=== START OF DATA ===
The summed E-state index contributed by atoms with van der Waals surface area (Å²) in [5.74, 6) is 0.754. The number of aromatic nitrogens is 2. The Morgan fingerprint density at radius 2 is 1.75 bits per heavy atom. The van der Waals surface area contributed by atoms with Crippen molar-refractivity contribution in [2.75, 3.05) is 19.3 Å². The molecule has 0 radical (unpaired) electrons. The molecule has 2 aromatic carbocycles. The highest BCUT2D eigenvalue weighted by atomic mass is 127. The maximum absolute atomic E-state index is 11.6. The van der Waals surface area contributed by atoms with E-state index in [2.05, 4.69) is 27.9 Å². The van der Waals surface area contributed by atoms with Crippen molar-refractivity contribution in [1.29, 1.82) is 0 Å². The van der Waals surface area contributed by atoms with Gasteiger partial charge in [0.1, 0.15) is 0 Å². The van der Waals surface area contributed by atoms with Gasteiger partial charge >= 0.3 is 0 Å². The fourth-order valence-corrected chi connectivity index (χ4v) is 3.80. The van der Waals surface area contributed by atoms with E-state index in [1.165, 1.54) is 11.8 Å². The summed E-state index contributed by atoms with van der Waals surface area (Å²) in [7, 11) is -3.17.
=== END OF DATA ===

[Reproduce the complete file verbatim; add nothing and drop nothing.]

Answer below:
The summed E-state index contributed by atoms with van der Waals surface area (Å²) in [5.74, 6) is 0.754. The number of aromatic nitrogens is 2. The Morgan fingerprint density at radius 2 is 1.75 bits per heavy atom. The van der Waals surface area contributed by atoms with Crippen molar-refractivity contribution in [2.75, 3.05) is 19.3 Å². The molecule has 0 radical (unpaired) electrons. The molecule has 2 aromatic carbocycles. The highest BCUT2D eigenvalue weighted by atomic mass is 127. The maximum absolute atomic E-state index is 11.6. The van der Waals surface area contributed by atoms with E-state index in [2.05, 4.69) is 27.9 Å². The van der Waals surface area contributed by atoms with Crippen molar-refractivity contribution in [1.29, 1.82) is 0 Å². The van der Waals surface area contributed by atoms with Gasteiger partial charge in [0.1, 0.15) is 0 Å². The van der Waals surface area contributed by atoms with Gasteiger partial charge >= 0.3 is 0 Å². The fourth-order valence-corrected chi connectivity index (χ4v) is 3.80. The van der Waals surface area contributed by atoms with E-state index in [1.165, 1.54) is 11.8 Å². The summed E-state index contributed by atoms with van der Waals surface area (Å²) in [7, 11) is -3.17.